Austria, on the other hand, has recently passed its crowdfunding law. In this new law, only a simplified prospectus is mandatory for issue volume between EUR 1.5 million and EUR 5 million (no longer EUR 250,000). The complete prospectus will now be required only for issue volume of EUR 5 million or more. An individual can invest up to EUR 5,000 per project, but this can be doubled if his or her net monthly earnings reach EUR 2,500. Investors can withdraw within two weeks, just like in its Consumer Protection Law. Issuers can only raise EUR 5 million in capital over the next 7 years, less the amounts already paid back to investors. The company is required to issue a capital market prospectus if this is exceeded.
3. Changes in Investor Behavior
In the Democratising Finance report, behavior changes among investors is an important factor fueling the growth of the alternative finance industry, a concept that brings crowdfunding and peer-to-peer (P2P) lending together. Based on this report, there are changes in the demographics of people who use P2P lending and crowdfunding, with boomers being 10 times less likely to make use of P2P lending than millennials. The millennials opt for mobile and online solutions that offer limitless and faster user interactions. This new breed of investors finds the growing interaction and openness that crowdfunding platforms offer in investment processes more appealing. This will drive the need for crowdfunding platforms to tap the huge population of millennials.
4. Technological Innovations
Technological innovations are occurring rapidly in alternative finance. When it started, crowdfunding was operating as rewards-based and donation-based fundraising options. Today, crowdfunding has evolved and expanded operations as debt and equity funding options. Additional tools such as data providers and analytics are evolving to complement the crowdfunding sector. There is a growing trend of integrating social media in crowdfunding platforms where investors and issuers get incentives for marketing their funding campaigns online. This results in a network of investors and issuers enhancing the ability of crowdfunding platforms to attract customers, sometimes turning their customers into investors or crowdfunders.
Many of these innovations were spurred by the online automation and streamlining of the underwriting and financing of the real estate industry. This was reflected on the increase of real estate crowdfunding platforms that is being tracked by Times Realty News: From a hundred real estate crowdfunding platforms in January 2015 it rose to more than 230 platforms globally by summer 2015.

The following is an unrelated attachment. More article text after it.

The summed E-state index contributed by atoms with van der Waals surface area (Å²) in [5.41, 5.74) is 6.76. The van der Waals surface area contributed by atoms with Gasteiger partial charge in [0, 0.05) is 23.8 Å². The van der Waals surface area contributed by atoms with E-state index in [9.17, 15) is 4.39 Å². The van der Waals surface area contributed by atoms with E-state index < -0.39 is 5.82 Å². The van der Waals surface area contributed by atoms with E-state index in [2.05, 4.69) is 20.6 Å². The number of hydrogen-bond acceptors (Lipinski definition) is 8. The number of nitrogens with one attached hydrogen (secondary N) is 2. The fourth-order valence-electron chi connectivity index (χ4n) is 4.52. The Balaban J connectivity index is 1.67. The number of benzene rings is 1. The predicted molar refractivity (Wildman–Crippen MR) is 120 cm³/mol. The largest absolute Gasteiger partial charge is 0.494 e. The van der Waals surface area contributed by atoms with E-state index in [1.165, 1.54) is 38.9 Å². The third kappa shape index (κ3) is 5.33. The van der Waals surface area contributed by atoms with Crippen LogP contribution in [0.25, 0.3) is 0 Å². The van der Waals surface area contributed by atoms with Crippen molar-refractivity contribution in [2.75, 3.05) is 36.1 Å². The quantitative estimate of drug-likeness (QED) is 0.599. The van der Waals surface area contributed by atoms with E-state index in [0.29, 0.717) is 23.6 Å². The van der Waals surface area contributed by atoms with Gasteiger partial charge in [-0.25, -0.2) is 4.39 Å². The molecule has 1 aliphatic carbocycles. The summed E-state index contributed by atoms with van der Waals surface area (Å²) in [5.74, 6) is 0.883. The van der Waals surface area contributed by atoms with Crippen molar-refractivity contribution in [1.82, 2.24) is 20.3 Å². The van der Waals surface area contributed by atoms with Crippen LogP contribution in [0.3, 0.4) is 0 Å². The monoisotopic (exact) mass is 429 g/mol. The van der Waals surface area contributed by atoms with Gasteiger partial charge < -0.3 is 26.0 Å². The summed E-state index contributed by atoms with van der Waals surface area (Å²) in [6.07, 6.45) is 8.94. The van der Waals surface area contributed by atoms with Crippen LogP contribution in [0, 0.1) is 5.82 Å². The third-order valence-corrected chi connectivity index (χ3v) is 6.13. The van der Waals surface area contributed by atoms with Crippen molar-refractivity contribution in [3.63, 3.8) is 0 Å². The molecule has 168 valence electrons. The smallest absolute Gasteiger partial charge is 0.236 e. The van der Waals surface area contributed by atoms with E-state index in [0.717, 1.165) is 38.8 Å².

All these innovations in technology will drive the growth of crowdfunding platforms in 2016. The automation in the space indicates that an additional 700 will join this list by next year.
5. Crowdfunding’s Increasing Popularity
The level of crowdfunding awareness across the globe has increased significantly over recent years. Policy makers and media have significantly contributed towards raising this global awareness. Brian Meece, who in 2009 founded the crowdfunding platform RocketHub, predicted in 2013 that at least 90 percent of seed-stage ideas will be crowdfunded five to ten years down the line due to the increasing popularity of crowdfunding. According to the Democratising Finance report, crowdfunding platforms are being set up for different sectors as crowdfunding gains popularity. This trend will continue into 2016 leading to a significant rise in the number and diversity of crowdfunding sites.
Note: This article originally appeared on HuffingtonPost with this link http://www.huffingtonpost.com/david-drake/2000-global-crowdfunding-_b_8365266.html on October 23, 2015.
David Drake is the Chairman of LDJ Capital, private equity advisory; Victoria Partners, a 110 family office network; Drake Hospitality Group; and The Soho Loft Media Group with divisions Victoria Global Communications, Times Impact Publications, and The Soho Loft Conferences. Reach him directly at David@LDJCapital.com.